Probate Real Estate Investing is difficult for ninety nine percent of Investors.
Probate real estate investing is a little known secret that can yield substantial return on investment. This type of transaction involves purchasing real estate from heirs who have inheritance property held in probate. Oftentimes, real estate can be purchased significantly under market value when beneficiaries need immediate cash.
Probate real estate investing does not require any special skills or training. However, investors engaging in this type of investment should possess good communication and negotiation skills. Since investors are working with people who have recently lost a loved one, it is important to approach the subject in a gentle and compassionate manner.
Probate real estate can be located by visiting the local courthouse. When a person dies, their Last Will and Testament is submitted to the probate court. An Estate Executor is appointed in the Will. It is the duty of the Executor to inventory assets and ensure property is distributed according to the decedent's wishes. Wills are a matter of public record and anyone who wants to access them can do so.
When visiting the courthouse, take along a notepad or laptop computer to record necessary information. First, review Wills presented to probate and seek out estates valued at $100,000 or more. Record all pertinent information about the decedent and Estate Executor. Next, search records of deeds to locate properties held in the decedent's name.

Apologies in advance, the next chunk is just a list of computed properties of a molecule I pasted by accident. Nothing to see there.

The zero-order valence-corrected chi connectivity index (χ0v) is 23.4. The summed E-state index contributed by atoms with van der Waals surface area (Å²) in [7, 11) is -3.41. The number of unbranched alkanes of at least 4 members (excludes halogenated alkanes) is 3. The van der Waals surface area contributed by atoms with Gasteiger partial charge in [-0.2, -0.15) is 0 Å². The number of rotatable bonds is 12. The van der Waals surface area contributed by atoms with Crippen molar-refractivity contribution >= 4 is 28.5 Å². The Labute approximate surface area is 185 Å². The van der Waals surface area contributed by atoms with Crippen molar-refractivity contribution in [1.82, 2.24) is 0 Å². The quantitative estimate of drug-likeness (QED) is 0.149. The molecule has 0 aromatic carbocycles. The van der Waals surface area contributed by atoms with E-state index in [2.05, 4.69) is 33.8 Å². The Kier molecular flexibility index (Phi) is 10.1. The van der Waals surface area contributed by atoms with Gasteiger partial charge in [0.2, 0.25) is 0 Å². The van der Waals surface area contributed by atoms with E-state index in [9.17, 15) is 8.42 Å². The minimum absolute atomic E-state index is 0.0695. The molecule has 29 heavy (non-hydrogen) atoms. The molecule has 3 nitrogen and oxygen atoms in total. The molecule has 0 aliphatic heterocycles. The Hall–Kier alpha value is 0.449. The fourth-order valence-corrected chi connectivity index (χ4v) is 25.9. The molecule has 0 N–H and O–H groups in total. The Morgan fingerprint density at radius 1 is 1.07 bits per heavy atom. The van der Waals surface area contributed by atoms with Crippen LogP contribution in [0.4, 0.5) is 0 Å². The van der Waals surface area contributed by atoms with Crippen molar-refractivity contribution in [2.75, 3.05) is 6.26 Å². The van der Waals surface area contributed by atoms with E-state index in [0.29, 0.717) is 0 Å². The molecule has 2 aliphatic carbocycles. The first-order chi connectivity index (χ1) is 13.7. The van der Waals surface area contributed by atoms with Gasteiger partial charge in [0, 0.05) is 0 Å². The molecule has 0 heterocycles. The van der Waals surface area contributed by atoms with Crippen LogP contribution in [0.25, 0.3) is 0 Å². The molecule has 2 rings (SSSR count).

To become proficient in probate real estate investing, you'll need to do a bit of detective work. By connecting the dots with Wills and Deeds, you can learn how to spot Estate Administrators eager to liquidate real estate held in probate.
If the property has a mortgage, the estate must continue making payments during probate. Since the decedent's bank accounts are frozen, beneficiaries may have to pay out of pocket. In many instances, they cannot afford to do so. Properties with a second mortgage attached can be an even bigger headache for heirs.
Take time to review the information and look for problem areas. Then determine what solution you can offer. Contact the Estate Executor via mail, by phone or in person. Offer your condolences for their loss and explain why you are contacting them.
Keep in mind if multiple heirs exist, they must all be in agreement to sell probate real estate. In some instances, the estate may need to obtain permission from the probate judge.
Last, but not least, do not be a "probate-chaser" and prey on people who are desperate. Make a fair offer and create a win-win situation for all parties involved. Doing so can help you develop a profitable probate real estate investing business.